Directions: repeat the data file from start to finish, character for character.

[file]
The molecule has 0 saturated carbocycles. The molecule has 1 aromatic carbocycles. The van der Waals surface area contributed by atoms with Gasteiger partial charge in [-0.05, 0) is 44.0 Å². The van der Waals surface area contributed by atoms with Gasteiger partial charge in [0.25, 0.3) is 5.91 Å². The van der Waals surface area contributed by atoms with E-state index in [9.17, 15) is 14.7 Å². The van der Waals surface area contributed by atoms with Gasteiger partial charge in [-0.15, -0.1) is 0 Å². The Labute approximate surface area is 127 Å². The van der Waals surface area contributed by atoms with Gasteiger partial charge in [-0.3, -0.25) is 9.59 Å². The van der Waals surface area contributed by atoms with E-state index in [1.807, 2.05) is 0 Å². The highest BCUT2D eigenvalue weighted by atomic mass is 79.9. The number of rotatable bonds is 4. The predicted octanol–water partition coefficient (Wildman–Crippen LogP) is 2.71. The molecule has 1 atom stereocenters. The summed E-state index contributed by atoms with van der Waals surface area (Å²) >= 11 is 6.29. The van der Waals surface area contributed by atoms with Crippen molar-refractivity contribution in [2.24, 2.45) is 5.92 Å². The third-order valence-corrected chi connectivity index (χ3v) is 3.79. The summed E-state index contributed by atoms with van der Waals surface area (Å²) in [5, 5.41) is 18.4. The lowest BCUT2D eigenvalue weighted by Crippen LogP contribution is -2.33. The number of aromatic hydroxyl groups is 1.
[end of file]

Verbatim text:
The molecule has 0 saturated carbocycles. The molecule has 1 aromatic carbocycles. The van der Waals surface area contributed by atoms with Gasteiger partial charge in [-0.05, 0) is 44.0 Å². The van der Waals surface area contributed by atoms with Gasteiger partial charge in [0.25, 0.3) is 5.91 Å². The van der Waals surface area contributed by atoms with E-state index in [9.17, 15) is 14.7 Å². The van der Waals surface area contributed by atoms with Gasteiger partial charge in [-0.15, -0.1) is 0 Å². The Labute approximate surface area is 127 Å². The van der Waals surface area contributed by atoms with Gasteiger partial charge in [-0.3, -0.25) is 9.59 Å². The van der Waals surface area contributed by atoms with E-state index in [1.807, 2.05) is 0 Å². The highest BCUT2D eigenvalue weighted by atomic mass is 79.9. The number of rotatable bonds is 4. The predicted octanol–water partition coefficient (Wildman–Crippen LogP) is 2.71. The molecule has 1 atom stereocenters. The summed E-state index contributed by atoms with van der Waals surface area (Å²) >= 11 is 6.29. The van der Waals surface area contributed by atoms with Crippen molar-refractivity contribution in [2.24, 2.45) is 5.92 Å². The third-order valence-corrected chi connectivity index (χ3v) is 3.79. The summed E-state index contributed by atoms with van der Waals surface area (Å²) in [5, 5.41) is 18.4. The lowest BCUT2D eigenvalue weighted by Crippen LogP contribution is -2.33. The number of aromatic hydroxyl groups is 1.